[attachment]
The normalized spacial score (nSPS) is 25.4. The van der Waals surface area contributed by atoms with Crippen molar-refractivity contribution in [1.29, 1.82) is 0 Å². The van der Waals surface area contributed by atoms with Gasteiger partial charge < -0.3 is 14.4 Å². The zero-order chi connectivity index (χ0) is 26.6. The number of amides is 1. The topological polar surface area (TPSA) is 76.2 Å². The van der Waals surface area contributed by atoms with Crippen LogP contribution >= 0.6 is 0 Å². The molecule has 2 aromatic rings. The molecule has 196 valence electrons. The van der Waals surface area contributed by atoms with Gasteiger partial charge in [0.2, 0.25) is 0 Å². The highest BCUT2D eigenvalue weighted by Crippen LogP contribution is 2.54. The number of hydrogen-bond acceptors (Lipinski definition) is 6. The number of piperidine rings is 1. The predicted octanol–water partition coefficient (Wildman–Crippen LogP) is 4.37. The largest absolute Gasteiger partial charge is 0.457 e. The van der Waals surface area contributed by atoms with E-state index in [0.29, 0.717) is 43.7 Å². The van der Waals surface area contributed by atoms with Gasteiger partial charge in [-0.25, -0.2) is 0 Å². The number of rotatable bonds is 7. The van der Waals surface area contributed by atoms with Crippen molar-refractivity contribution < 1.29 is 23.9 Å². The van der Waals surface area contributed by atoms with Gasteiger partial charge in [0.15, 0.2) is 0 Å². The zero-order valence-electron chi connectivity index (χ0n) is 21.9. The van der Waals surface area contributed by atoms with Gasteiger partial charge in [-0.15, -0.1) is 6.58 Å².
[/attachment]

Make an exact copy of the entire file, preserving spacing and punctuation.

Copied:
The normalized spacial score (nSPS) is 25.4. The van der Waals surface area contributed by atoms with Crippen molar-refractivity contribution in [1.29, 1.82) is 0 Å². The van der Waals surface area contributed by atoms with Gasteiger partial charge < -0.3 is 14.4 Å². The zero-order chi connectivity index (χ0) is 26.6. The number of amides is 1. The topological polar surface area (TPSA) is 76.2 Å². The van der Waals surface area contributed by atoms with Crippen LogP contribution >= 0.6 is 0 Å². The molecule has 2 aromatic rings. The molecule has 196 valence electrons. The van der Waals surface area contributed by atoms with Gasteiger partial charge in [0.2, 0.25) is 0 Å². The highest BCUT2D eigenvalue weighted by Crippen LogP contribution is 2.54. The number of hydrogen-bond acceptors (Lipinski definition) is 6. The number of piperidine rings is 1. The predicted octanol–water partition coefficient (Wildman–Crippen LogP) is 4.37. The largest absolute Gasteiger partial charge is 0.457 e. The van der Waals surface area contributed by atoms with E-state index in [0.29, 0.717) is 43.7 Å². The van der Waals surface area contributed by atoms with Gasteiger partial charge in [-0.25, -0.2) is 0 Å². The number of rotatable bonds is 7. The van der Waals surface area contributed by atoms with Crippen molar-refractivity contribution < 1.29 is 23.9 Å². The van der Waals surface area contributed by atoms with Gasteiger partial charge in [0.15, 0.2) is 0 Å². The zero-order valence-electron chi connectivity index (χ0n) is 21.9. The van der Waals surface area contributed by atoms with Gasteiger partial charge in [-0.15, -0.1) is 6.58 Å².